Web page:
30-Year-Old Pitcher – Boston Red Sox
2014 Fantasy Baseball Outlook
Buchholz had three distinct phases to his 2013 season. Between April and June, he won nine games and led the league in ERA; in mid-June, he sustained a neck/shoulder injury that lingered well beyond h...
Clay Buchholz Contract Information:
Buchholz agreed to a four-year, $30.5 million contract with the Red Sox in April of 2011.
Buchholz underwent successful meniscus surgery on his right knee Tuesday morning.
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|Preseason||Subscribe now to see our 2014 projections for Clay Buchholz||3-Year Averages||19||19||0||126.8||112||49||13||95||43||9||4||0||0||0||3.48||1.22|
|Career (View All)||152||149||6||915.0||860||399||89||699||339||66||44||0||–||–||3.92||1.31|
|Last 14 Days
3 Games: Avg. 5.9 IP/G
|Last 30 Days
6 Games: Avg. 6.6 IP/G
|Last 60 Days
12 Games: Avg. 6.6 IP/G
Clay Buchholz Split Stats (View Full Split Stats)
|Year||Age||Lg||Tm||G||GS||IP||K/9||BB/9||K/BB||HR/9||GB/FB Ratio||Strand %||Fastball||ERA||FIP||BABIP|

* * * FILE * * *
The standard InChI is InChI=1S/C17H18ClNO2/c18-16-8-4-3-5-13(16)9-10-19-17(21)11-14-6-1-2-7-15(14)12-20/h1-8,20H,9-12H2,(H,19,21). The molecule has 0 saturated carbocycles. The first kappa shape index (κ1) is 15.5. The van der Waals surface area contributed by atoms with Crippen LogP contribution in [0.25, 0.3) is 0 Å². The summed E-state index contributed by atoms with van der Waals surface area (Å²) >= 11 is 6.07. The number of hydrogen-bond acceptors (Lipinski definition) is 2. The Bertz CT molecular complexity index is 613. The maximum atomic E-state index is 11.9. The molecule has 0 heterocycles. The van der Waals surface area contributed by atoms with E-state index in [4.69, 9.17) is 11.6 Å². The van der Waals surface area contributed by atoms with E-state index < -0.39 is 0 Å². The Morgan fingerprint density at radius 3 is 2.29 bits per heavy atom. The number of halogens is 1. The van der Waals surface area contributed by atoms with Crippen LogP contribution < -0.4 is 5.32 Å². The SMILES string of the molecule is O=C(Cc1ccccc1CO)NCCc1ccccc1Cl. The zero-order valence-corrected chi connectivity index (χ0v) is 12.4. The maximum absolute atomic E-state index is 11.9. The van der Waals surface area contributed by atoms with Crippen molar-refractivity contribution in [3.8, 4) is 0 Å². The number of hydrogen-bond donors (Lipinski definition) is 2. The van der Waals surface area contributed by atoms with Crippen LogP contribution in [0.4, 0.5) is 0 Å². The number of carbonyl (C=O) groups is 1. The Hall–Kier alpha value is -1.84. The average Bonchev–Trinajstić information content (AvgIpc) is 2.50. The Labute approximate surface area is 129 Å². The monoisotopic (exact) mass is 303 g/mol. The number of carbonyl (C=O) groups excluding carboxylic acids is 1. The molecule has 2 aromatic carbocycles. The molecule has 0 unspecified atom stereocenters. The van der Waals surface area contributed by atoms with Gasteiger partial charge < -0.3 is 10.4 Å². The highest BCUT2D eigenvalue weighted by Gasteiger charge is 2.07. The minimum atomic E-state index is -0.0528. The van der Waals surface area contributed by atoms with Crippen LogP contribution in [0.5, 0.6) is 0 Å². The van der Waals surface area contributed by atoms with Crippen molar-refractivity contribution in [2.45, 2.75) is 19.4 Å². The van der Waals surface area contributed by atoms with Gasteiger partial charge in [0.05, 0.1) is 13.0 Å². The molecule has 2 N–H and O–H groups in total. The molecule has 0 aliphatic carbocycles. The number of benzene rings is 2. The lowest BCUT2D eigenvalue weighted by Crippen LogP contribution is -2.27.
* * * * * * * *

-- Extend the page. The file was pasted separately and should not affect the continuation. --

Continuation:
|Preseason||Subscribe now to see our 2014 projections for Clay Buchholz||3-Year Averages||19||19||126.8||6.74||3.05||2.21||0.92||–||74.6%||–||3.48||4.05||.274|
2014 Stat Review for Clay Buchholz As compared to the top 100 starting pitchers in 2013 (min 140 in)
A collection of stats that measure different skills.
A few general measures of a pitcher's effectiveness.
Balls in play avg. and % of runners left stranded.
Boston Red Sox Roster
MajorsAcosta, Christopher (P)
AAABrown, Corey (OF)
AACoyle, Sean (3B)
A+Asuaje, Carlos (2B)
ABall, Trey (P)
RookieAlmonte, Jose (P)
Clay Buchholz: Past News Updates ( ▲ View most recent update )
RotoWire's Preseason Outlooks
Buchholz threw a career-high 189.1 innings in 2012 after a season that was cut short by a back injury. His rebound season started and ended poorly, but in the middle, Buchholz was Boston's most reliable starter. With John Farrell returning to Boston as the manager, there is a sense that Buchholz, whose career took off with Farrell as the pitching coach, will continue to develop as a starter. While there is some success we can point to, Buchholz has pretty average K/9 and BB/9 rates and his home-run rate (1.2 HR/9) jumped sharply up from his breakout 2010 season (0.5 HR/9). He will enter 2013 as the No. 2 starter behind Jon Lester.